An interesting chart highlighting the poor prospects for inflationary expectations in both Euro area and the U.S. via Pictet:
Here’s Picket analysis (comments and emphasis are mine): “In September, headline inflation in the euro area dipped back into negative territory (-0.1% y-o-y) for the first time in six months.
"This weakness must be put into context though as it is primarily due to the steep slide in energy prices. If volatile components (food and energy) are stripped out, core inflation was steady at +0.9% y-o-y. Furthermore, prices of services, which better reflect domestic conditions, rose.
"Nonetheless, falling commodity prices, coupled with the rise in the euro’s trade-weighted value, caused the inflation outlook to worsen. Long-run inflationary expectations, as measured by the break-even swap rate, have been softening steadily since early July and have now reached their lowest level (1.56%) since February this year.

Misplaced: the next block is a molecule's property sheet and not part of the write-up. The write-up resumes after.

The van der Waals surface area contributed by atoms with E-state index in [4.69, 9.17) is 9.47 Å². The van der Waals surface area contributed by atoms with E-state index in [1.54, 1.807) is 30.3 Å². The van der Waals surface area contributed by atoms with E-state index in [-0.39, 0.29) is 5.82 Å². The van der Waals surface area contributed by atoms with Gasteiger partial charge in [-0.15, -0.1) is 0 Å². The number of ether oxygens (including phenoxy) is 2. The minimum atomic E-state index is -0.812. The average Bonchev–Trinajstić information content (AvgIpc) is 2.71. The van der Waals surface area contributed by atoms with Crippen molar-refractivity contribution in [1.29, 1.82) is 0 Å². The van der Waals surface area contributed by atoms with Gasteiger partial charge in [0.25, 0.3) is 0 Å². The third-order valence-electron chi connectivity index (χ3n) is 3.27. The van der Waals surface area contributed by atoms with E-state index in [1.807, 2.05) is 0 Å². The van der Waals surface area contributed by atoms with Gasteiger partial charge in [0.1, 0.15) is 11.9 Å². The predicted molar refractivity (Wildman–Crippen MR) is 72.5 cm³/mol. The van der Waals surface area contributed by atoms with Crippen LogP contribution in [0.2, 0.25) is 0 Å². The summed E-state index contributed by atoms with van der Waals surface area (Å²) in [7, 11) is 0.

…In parallel, findings from economic and business surveys (PMIs, European Commission surveys) for the third quarter showed decent resilience despite the worries about the Chinese economy. They point to GDP growth of around 0.4% q-o-q in Q3 and Q4.”
Picket projects growth of 1.5% y/y for 2015, “led by domestic demand” that is expected to “continue to benefit from normalisation of the jobs market, subdued inflation, the gradual revival in consumer confidence and an upturn in lending to the private sector.”
In short, sensible view of inflation - low inflation, per Pictet is helping, not hurting the euro economy.